In an English test book I found the exercise

  1. That is a book. The book is thick. That book isn't thin. This is an interesting thick book.

Another one example

  1. This is a compuer. The computer isn't old. This compuer is new. This is a good new computer.

I know the rule:

Use the to refer something that has already been mentioned.

I understand it like this:

That is a book. - The book is being introduced for the first time. We use the indefinite article.

The book is thick. - The book is being introduced for the second time. So we use the definite article.

That book isn't thin. - "That" is a demonstrative pronoun. Before the word "book" we should use no article.

This is an interesting thick book. - Why is there an indefinite article? We mentioned the book for the third time. We know about this book. I thought the sentence must be like "This is the interesting thick book."

The first mention - a/an. The second (third/fourth) mention - the

Please explain this situation?

Maybe it is due to "This is an interesting thick book." We mentioned the book, not the interesting thick book/ So the interesting thick book is the new information for us.

I think I understand! Am I right?

  • 2
    I think you are meant to understand those sentences separately, not as part of a continuing conversation. In This is an interesting book, we assume the book hasn't been mentioned before. If it had, we could say This is the interesting book that I told you about yesterday. Nov 4, 2020 at 11:00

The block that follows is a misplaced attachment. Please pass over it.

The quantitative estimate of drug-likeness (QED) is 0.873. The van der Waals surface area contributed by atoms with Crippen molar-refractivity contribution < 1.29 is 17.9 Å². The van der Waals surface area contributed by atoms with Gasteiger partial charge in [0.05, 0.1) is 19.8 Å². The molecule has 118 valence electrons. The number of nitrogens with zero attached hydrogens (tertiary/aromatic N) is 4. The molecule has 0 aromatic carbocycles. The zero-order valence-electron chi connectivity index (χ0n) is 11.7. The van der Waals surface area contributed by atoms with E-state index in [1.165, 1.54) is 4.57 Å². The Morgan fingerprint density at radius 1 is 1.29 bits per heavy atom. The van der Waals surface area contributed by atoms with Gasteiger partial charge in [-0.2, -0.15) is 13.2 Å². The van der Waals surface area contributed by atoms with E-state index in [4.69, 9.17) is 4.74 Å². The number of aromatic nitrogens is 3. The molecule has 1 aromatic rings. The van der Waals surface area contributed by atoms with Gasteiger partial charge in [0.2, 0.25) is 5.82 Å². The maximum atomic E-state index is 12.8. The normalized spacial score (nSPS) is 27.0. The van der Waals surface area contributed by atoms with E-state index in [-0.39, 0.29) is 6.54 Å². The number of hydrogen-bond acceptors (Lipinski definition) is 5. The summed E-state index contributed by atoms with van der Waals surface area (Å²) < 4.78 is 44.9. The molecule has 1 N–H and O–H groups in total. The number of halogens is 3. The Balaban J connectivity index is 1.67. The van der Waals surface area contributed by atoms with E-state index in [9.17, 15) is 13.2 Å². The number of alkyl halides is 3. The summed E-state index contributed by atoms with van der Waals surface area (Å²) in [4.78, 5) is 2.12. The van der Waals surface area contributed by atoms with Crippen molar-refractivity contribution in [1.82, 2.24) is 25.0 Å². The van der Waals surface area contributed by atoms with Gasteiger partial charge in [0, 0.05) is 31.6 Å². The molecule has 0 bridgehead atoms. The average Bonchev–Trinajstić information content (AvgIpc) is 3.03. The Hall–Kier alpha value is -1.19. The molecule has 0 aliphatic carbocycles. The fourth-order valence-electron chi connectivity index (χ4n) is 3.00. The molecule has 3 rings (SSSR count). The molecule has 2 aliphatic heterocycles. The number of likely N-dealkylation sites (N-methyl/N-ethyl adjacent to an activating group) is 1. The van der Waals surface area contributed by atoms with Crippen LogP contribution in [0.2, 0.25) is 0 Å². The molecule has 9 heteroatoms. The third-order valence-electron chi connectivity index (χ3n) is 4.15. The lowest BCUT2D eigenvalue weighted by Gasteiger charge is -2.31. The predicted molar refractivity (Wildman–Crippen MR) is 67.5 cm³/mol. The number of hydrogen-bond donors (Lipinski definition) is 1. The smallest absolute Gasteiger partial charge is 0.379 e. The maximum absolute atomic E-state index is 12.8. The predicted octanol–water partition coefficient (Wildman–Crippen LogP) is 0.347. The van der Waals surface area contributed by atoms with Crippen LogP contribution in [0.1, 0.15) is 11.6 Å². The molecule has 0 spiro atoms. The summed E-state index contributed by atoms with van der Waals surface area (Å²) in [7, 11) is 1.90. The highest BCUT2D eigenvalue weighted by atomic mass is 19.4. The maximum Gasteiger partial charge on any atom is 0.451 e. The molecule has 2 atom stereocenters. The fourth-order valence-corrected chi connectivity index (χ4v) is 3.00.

• All sentences related to the one story Nov 4, 2020 at 11:12
  • Maybe these sentences can be changed to: "That is a book. The book is thick. That book isn't thin. The book is an interesting thick book." This is = The book. Nov 4, 2020 at 11:15
  • Yes, they could be. Nov 4, 2020 at 11:23
  • //That book isn't thin. - "That" is a demonstrative pronoun. Before the word "book" we should use no article.// Here, 'that' is not a pronoun; the phrase 'that book' has a pronominal use.
    – Ram Pillai
    Dec 2, 2020 at 16:55

4 Answers 4


Yes, you've mentioned the book before.

What you haven't mentioned is that it belongs in the category "interesting book". That category happens to use the same noun, but it's a different book altogether. The one book and the other book are two different books.

To better see that, replace the second book with a different noun.

  • This book is a disgrace.
  • This book is a delight.
  • This book is a revelation.

And so, by the same token,

  • This book is a book about science.
  • This book is a book by Joe Smith.
  • This book is an interesting book.

If instead you straight away say "This book is the interesting book", that means that it's already been established not what book you're talking about, but what interesting book you're talking about.


In your example, the sentences about the book might just be separate sentences that serve as separate examples. However, if we read them as forming a single paragraph, they can describe two books: “that” book and “this” book. The interesting book refers to “this” book, which happens to be the first reference to it. By this measure, using an indefinite article satisfies your heuristics.